By: Dave Aldersebaes
It's just not possible to get enough Chris Horner, so that's why we've got two parts. In Part Two of our PEZ-clusive interview with Chris Horner, Horner looks at 'cross, the state of cycling, and just exactly where the buck stops on doping. As with anything Chris Horner, it's a good'n - READ ON!
Friday, December 7, 2007
By: Dr Chris Fenn
You won't get very far without enough iron in your body. But why do you need it, and just how much do you need?
Iron is the most abundant metal on the planet but the amount in our bodies is small - equivalent to that found in a large nail. Iron is bound up with protein molecules. If this is globin, the complex is haemoglobin, which is then packaged into red blood cells. Its function is to shuttle oxygen from your lungs to your cycling muscles and take the waste carbon dioxide back to your lungs on the return trip.
The ability of haemoglobin to pick up and release gasses depends on the iron content. If you don't have enough, your oxygen-carrying capacity and thus your exercise performance is affected. You feel tired, lethargic and suffer more headaches than usual.
Other protein/iron complexes are enzymes such as peroxidase and the cyctochrome enzymes. These are a vital part of the energy production systems, deep within your muscle fibres. Once again, a lack of iron will have a direct affect on your energy levels.
Replenish your stock
To avoid being deficient in iron, you simply need to replace the amount you lose each day. This is a mere 1mg in men, which is mostly via the normal exfoliation of skin cells and sweat. In women, the loss of menstrual blood represents an extra loss of about 0.5mg per day.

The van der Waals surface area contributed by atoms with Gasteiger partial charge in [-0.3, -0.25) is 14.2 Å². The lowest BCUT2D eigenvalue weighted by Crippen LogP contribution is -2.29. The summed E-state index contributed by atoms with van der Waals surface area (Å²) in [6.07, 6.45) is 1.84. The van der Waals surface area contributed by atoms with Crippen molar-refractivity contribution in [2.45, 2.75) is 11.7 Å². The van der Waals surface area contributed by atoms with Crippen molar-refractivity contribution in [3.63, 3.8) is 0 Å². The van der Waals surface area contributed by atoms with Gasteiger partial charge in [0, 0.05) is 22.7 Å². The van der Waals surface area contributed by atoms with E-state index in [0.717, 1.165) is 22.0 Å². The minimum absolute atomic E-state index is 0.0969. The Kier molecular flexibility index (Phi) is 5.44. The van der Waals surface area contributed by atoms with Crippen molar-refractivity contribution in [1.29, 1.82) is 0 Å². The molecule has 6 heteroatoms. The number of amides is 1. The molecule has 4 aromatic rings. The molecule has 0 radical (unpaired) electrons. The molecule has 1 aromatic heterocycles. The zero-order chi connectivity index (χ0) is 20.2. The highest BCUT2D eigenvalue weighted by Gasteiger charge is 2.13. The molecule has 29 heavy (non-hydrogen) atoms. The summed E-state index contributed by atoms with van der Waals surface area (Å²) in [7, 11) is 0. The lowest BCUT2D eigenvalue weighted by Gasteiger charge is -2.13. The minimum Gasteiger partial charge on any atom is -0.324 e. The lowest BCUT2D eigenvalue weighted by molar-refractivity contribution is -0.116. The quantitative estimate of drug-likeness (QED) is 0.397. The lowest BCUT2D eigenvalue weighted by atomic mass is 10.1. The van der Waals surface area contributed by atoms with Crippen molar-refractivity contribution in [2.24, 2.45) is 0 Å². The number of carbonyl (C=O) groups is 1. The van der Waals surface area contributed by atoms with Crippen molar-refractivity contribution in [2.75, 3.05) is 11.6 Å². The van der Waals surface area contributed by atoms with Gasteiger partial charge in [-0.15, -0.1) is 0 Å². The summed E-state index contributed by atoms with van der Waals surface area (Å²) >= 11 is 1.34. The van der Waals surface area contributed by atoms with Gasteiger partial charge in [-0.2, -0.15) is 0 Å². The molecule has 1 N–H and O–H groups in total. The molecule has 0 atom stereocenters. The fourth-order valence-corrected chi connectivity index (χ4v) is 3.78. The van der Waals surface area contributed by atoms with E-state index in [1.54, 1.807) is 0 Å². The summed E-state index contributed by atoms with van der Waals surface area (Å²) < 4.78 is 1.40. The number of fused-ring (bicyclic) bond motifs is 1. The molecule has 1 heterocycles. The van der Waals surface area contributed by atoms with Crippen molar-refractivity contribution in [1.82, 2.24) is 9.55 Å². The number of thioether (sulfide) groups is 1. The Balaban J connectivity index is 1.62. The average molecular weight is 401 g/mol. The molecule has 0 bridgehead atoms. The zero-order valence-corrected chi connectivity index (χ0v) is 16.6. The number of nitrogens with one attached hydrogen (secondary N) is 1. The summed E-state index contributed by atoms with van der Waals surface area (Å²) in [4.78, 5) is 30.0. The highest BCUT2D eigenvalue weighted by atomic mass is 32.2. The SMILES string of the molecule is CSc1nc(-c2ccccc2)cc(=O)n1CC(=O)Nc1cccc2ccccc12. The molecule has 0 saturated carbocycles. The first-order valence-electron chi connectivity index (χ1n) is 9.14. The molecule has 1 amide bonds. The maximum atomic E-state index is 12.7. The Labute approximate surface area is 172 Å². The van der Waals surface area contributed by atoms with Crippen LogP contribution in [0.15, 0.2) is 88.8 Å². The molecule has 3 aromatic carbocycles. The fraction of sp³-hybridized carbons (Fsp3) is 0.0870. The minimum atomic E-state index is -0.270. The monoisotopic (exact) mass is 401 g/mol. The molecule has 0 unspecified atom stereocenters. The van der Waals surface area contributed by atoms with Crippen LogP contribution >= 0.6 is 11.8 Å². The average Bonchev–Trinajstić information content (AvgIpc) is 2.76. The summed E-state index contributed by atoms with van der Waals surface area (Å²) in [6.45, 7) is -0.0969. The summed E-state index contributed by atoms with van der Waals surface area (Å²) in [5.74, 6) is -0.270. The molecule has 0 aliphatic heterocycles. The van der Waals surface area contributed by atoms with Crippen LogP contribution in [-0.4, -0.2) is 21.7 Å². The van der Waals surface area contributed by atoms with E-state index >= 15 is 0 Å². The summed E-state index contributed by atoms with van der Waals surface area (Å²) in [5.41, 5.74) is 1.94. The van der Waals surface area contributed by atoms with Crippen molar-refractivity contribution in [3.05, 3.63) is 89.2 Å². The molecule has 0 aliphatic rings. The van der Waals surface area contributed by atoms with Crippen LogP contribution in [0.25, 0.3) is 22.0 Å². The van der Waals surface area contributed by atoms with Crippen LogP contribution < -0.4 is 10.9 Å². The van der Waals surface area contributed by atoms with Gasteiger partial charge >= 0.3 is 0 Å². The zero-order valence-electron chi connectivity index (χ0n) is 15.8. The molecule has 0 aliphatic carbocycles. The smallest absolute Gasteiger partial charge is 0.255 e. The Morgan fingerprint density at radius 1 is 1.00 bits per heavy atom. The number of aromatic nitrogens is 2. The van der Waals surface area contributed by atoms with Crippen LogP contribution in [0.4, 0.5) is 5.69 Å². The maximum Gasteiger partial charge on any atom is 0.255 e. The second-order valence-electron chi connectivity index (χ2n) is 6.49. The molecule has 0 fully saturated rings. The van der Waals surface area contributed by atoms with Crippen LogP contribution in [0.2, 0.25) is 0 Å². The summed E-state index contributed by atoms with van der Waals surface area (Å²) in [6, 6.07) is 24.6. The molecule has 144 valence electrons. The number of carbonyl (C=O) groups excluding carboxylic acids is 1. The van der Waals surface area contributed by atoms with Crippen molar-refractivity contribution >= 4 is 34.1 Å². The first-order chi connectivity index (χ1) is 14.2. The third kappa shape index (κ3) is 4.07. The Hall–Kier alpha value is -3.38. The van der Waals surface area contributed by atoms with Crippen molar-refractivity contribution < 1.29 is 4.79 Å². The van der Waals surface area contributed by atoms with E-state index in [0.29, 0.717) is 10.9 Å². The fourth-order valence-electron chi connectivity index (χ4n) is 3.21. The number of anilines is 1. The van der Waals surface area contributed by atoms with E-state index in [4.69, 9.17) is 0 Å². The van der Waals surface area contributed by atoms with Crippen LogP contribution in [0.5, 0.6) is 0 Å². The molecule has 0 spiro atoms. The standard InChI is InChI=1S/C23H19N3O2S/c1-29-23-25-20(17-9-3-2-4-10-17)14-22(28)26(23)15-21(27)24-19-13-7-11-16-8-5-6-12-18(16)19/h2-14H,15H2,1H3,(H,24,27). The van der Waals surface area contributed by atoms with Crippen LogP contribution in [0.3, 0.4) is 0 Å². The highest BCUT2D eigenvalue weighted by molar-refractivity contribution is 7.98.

These normal losses of 1-2mg per day are small in comparison with an average diet, which supplies 10- 15mg per day, and yet iron deficiency is common among people who exercise regularly. Early signs are a pale skin (that's before you get on your bike and start working hard!); a lack of colour and pinkness indicates that there's not enough healthy, iron-rich blood. Look inside your eyelids; they should be a bright red colour.
Other deficiency symptoms include a sore tongue or cracks at the side of your mouth. Vertical ridges along your fingernails can also be as a result of iron deficiency.
Routine blood tests will measure haemoglobin and haematocrit levels, but these are only reduced in the final and more severe stages of iron deficiency. You can be mildly iron deficient, even if these show as normal.
If you do suspect a deficiency, ask your doctor to test for serum ferritin or total iron binding capacity, which are more sensitive indicators of a deficiency.
There are plenty of foods that contain iron, but the actual amount that gets into your body can be very small. This is because the form of iron (Fe) that we need is 'ionic' which means it carries a 2+ or 3+ charge.
Within haemoglobin, the iron can flip backwards and forwards between the two positive states - this is how it can pick up and release oxygen molecules. However, during digestion, it also means that the iron ions like to stick to other molecules, such as the wholemeal bread you have eaten. The fibre it contains carries a negative charge and attracts the positively charged iron ions (with the more positively charged Fe3+ state binding even more tightly compared with Fe2+). Within the gut, the iron clings to the bran in the bread and is then passed out in faeces.
The iron in animal foods is in a different form. It isn't positively charged and is held within a protective protein coat. The entire iron-protein complex is absorbed intact, which is why the iron from meat, eggs and fish is more readily absorbed compared to that from wholemeal bread or bran flakes.